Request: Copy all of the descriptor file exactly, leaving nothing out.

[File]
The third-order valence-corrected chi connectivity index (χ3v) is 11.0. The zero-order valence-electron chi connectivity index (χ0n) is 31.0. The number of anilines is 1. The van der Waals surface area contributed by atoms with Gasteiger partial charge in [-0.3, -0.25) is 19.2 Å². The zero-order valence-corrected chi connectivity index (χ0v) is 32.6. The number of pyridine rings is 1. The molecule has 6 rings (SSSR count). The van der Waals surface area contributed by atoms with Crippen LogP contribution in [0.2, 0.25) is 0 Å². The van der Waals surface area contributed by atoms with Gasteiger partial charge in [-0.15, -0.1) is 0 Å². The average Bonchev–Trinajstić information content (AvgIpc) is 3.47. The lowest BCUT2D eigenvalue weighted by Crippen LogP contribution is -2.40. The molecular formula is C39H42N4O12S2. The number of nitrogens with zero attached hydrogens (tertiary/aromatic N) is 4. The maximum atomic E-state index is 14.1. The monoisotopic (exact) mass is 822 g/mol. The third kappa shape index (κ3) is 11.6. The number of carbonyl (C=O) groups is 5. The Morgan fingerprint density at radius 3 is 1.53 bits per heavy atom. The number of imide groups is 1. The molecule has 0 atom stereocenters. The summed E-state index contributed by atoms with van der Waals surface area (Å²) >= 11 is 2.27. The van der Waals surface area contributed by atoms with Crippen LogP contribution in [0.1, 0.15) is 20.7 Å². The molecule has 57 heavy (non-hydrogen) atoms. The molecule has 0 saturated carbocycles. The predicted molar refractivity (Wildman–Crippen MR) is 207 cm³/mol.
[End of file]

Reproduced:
The third-order valence-corrected chi connectivity index (χ3v) is 11.0. The zero-order valence-electron chi connectivity index (χ0n) is 31.0. The number of anilines is 1. The van der Waals surface area contributed by atoms with Gasteiger partial charge in [-0.3, -0.25) is 19.2 Å². The zero-order valence-corrected chi connectivity index (χ0v) is 32.6. The number of pyridine rings is 1. The molecule has 6 rings (SSSR count). The van der Waals surface area contributed by atoms with Crippen LogP contribution in [0.2, 0.25) is 0 Å². The van der Waals surface area contributed by atoms with Gasteiger partial charge in [-0.15, -0.1) is 0 Å². The average Bonchev–Trinajstić information content (AvgIpc) is 3.47. The lowest BCUT2D eigenvalue weighted by Crippen LogP contribution is -2.40. The molecular formula is C39H42N4O12S2. The number of nitrogens with zero attached hydrogens (tertiary/aromatic N) is 4. The maximum atomic E-state index is 14.1. The monoisotopic (exact) mass is 822 g/mol. The third kappa shape index (κ3) is 11.6. The number of carbonyl (C=O) groups is 5. The Morgan fingerprint density at radius 3 is 1.53 bits per heavy atom. The number of imide groups is 1. The molecule has 0 atom stereocenters. The summed E-state index contributed by atoms with van der Waals surface area (Å²) >= 11 is 2.27. The van der Waals surface area contributed by atoms with Crippen LogP contribution in [0.1, 0.15) is 20.7 Å². The molecule has 57 heavy (non-hydrogen) atoms. The molecule has 0 saturated carbocycles. The predicted molar refractivity (Wildman–Crippen MR) is 207 cm³/mol.